Nowadays, I run my own accountancy practice. Some days, I wear suit & tie, other days I wear shorts and a t-shirt. I'll happily have a client meeting wearing shorts & t shirt on a warm day. When I go on training courses, I'd say about half the other accountants wear a suit/tie, half wear casual.
 

Intermodal

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I think the Police leave a lot to be desired with their modern scruffy uniforms, tattoos and beards. I am not criticising the job they do.
I agree with you, the police do a great job,
Well, if they are doing a great job, who cares if they did not iron their shirt or had the audacity to get a tattoo! Clearly the extra rest they are able to get each night from not having to needlessly get creases out of a uniform for zero practical benefit is paying off. :)
 

Intermodal

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A name badge would suffice
Indeed - many, many retail outlets do without an 'official' uniform and just have a dress code for staff nowadays, and I very rarely have any trouble identifying staff. Usually they are the ones with the miserable look on their face and a name tag! :D
 

AlterEgo

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Well, if they are doing a great job, who cares if they did not iron their shirt or had the audacity to get a tattoo! Clearly the extra rest they are able to get each night from not having to needlessly get creases out of a uniform for zero practical benefit is paying off. :)
I don’t think it’s a lot to ask that the police force looks presentable. There are a lot of police officers with tattoos, and scruffy beards. The tendency for more forces to dress their officers completely in black is also strange.
 

Intermodal

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I don’t think it’s a lot to ask that the police force looks presentable. There are a lot of police officers with tattoos, and scruffy beards. The tendency for more forces to dress their officers completely in black is also strange.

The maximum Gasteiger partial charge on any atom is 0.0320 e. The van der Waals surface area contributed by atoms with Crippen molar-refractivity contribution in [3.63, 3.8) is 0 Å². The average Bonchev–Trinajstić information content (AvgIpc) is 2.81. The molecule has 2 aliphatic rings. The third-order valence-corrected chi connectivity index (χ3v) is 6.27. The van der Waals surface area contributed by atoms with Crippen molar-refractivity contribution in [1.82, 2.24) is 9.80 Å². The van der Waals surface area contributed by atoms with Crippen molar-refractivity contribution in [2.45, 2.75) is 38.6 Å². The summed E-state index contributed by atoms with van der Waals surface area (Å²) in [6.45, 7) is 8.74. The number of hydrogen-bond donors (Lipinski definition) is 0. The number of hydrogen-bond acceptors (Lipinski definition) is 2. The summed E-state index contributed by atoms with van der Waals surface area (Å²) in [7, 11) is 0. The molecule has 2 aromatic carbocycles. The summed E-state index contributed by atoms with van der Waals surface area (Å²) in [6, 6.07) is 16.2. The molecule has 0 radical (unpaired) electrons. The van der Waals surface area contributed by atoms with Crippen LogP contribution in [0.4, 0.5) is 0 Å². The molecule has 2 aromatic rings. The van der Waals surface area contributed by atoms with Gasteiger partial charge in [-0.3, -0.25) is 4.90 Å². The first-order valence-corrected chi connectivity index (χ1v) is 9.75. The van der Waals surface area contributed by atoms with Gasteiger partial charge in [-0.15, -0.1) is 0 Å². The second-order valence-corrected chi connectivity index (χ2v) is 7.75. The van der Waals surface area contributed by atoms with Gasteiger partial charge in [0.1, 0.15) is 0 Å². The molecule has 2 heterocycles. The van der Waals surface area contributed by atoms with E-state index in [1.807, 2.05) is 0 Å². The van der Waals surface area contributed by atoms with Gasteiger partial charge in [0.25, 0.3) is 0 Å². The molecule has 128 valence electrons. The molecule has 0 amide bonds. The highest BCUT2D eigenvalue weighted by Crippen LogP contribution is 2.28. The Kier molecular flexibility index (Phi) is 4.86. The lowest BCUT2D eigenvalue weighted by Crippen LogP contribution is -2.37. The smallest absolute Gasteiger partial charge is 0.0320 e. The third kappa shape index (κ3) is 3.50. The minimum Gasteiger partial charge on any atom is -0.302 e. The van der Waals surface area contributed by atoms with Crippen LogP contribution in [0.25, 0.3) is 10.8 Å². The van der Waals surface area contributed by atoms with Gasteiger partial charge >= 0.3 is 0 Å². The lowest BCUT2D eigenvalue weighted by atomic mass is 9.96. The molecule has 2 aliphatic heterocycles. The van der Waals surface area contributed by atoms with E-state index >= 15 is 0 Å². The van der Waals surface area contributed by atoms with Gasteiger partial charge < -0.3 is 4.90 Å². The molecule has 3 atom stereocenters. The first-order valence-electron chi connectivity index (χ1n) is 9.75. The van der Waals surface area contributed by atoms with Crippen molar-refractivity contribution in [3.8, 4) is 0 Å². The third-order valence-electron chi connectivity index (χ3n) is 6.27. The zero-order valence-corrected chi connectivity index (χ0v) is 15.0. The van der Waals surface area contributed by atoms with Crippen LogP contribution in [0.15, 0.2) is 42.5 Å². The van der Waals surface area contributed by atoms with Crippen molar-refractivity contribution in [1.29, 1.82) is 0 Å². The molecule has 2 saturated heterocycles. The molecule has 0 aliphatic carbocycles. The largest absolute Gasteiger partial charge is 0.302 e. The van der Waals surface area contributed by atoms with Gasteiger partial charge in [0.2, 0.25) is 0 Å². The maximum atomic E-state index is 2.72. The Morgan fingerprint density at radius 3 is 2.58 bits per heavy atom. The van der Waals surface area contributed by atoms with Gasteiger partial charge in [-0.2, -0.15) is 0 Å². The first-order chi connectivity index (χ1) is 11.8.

Indeed I agree with the base point - however 'presentable' is an subjective matter, and I cannot ever recall having considered a police officer unpresentable. However, I am 23, and I would not find tattoos, beards or an unironed shirt unpresentable.
 

AlterEgo

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Indeed I agree with the base point - however 'presentable' is an subjective matter, and I cannot ever recall having considered a police officer unpresentable. However, I am 23, and I would not find tattoos, beards or an unironed shirt unpresentable.
Ironing a work shirt is a basic requirement of someone being presentable as a police officer. Beards are not always scruffy and my objection is only to scruffy ones.
 

greyman42

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If you were to compare how some Police officers turn up for duty and how a Royal Marine turns up for duty you would see a difference. Also the Police on duty at Downing Street are always smart, even though they are armed to the teeth.
 

underbank

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I don’t think it’s a lot to ask that the police force looks presentable. There are a lot of police officers with tattoos, and scruffy beards. The tendency for more forces to dress their officers completely in black is also strange.
I'm more concerned about the number of overweight/obese police, particularly women, many of whom are right porkers around here.
 

greyman42

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I'm more concerned about the number of overweight/obese police, particularly women, many of whom are right porkers around here.
Yes this is becoming more common. You would think certain standards of fitness would have to be maintained.
 

jon0844

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Indeed I agree with the base point - however 'presentable' is an subjective matter, and I cannot ever recall having considered a police officer unpresentable. However, I am 23, and I would not find tattoos, beards or an unironed shirt unpresentable.
If a police officer comes rushing towards me, I don't really care about the state of his/her shirt. If I am rushing towards a police officer, I am likely not going to care about it either!
 

aformeruser

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With the railways it's useful for uniforms so passengers can tell the difference between members of staff and fellow passengers. It's the same situation at shops but in many office environments it's the visitors who need to be identifiable which is why visitor badges are issued.
 

NorthernSpirit

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Most of the firms I've worked for never really had a uniform as such, so longs you were clean and presentable which was all that mattered.
 

Gemz91

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I'm happy to wear work provided uniform as a train driver. If I rip my trousers whilst at work or need a new pair just through day to day wear, I just put in a new uniform request form, and the company will provide me with new uniform free of charge. If I can wear my own clothes at work and rip them, then my new trousers would come out of my own money. Maybe I'm just a cheap Yorkshire man.
 

AlterEgo

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I'm more concerned about the number of overweight/obese police, particularly women, many of whom are right porkers around here.
I do look at a lot of police officers and think I could beat up about half of them. You don’t need to be fit or physically capable these days.